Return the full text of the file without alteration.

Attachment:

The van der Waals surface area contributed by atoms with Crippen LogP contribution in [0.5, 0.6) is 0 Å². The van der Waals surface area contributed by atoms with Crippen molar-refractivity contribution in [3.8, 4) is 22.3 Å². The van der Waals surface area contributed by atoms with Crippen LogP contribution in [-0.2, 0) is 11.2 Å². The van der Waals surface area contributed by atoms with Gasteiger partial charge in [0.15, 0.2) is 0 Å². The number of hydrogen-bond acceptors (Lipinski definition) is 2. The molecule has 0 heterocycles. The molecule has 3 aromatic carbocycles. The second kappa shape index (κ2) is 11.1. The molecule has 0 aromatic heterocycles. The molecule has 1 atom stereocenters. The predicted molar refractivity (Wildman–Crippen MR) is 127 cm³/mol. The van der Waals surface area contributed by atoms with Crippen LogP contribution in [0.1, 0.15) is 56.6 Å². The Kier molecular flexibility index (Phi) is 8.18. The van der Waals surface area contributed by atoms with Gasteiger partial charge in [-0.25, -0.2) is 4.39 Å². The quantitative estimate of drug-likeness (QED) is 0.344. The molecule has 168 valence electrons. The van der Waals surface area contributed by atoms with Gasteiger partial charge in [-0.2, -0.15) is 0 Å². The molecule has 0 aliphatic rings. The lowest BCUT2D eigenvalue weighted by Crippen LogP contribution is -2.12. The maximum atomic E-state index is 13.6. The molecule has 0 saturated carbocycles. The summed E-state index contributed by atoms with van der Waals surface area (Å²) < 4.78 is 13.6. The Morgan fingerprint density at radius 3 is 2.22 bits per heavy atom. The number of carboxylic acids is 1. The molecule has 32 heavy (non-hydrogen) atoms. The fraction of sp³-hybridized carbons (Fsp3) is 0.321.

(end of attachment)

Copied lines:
The van der Waals surface area contributed by atoms with Crippen LogP contribution in [0.5, 0.6) is 0 Å². The van der Waals surface area contributed by atoms with Crippen molar-refractivity contribution in [3.8, 4) is 22.3 Å². The van der Waals surface area contributed by atoms with Crippen LogP contribution in [-0.2, 0) is 11.2 Å². The van der Waals surface area contributed by atoms with Gasteiger partial charge in [0.15, 0.2) is 0 Å². The number of hydrogen-bond acceptors (Lipinski definition) is 2. The molecule has 0 heterocycles. The molecule has 3 aromatic carbocycles. The second kappa shape index (κ2) is 11.1. The molecule has 0 aromatic heterocycles. The molecule has 1 atom stereocenters. The predicted molar refractivity (Wildman–Crippen MR) is 127 cm³/mol. The van der Waals surface area contributed by atoms with Crippen LogP contribution in [0.1, 0.15) is 56.6 Å². The Kier molecular flexibility index (Phi) is 8.18. The van der Waals surface area contributed by atoms with Gasteiger partial charge in [-0.25, -0.2) is 4.39 Å². The quantitative estimate of drug-likeness (QED) is 0.344. The molecule has 168 valence electrons. The van der Waals surface area contributed by atoms with Gasteiger partial charge in [-0.2, -0.15) is 0 Å². The molecule has 0 aliphatic rings. The lowest BCUT2D eigenvalue weighted by Crippen LogP contribution is -2.12. The maximum atomic E-state index is 13.6. The molecule has 0 saturated carbocycles. The summed E-state index contributed by atoms with van der Waals surface area (Å²) < 4.78 is 13.6. The Morgan fingerprint density at radius 3 is 2.22 bits per heavy atom. The number of carboxylic acids is 1. The molecule has 32 heavy (non-hydrogen) atoms. The fraction of sp³-hybridized carbons (Fsp3) is 0.321.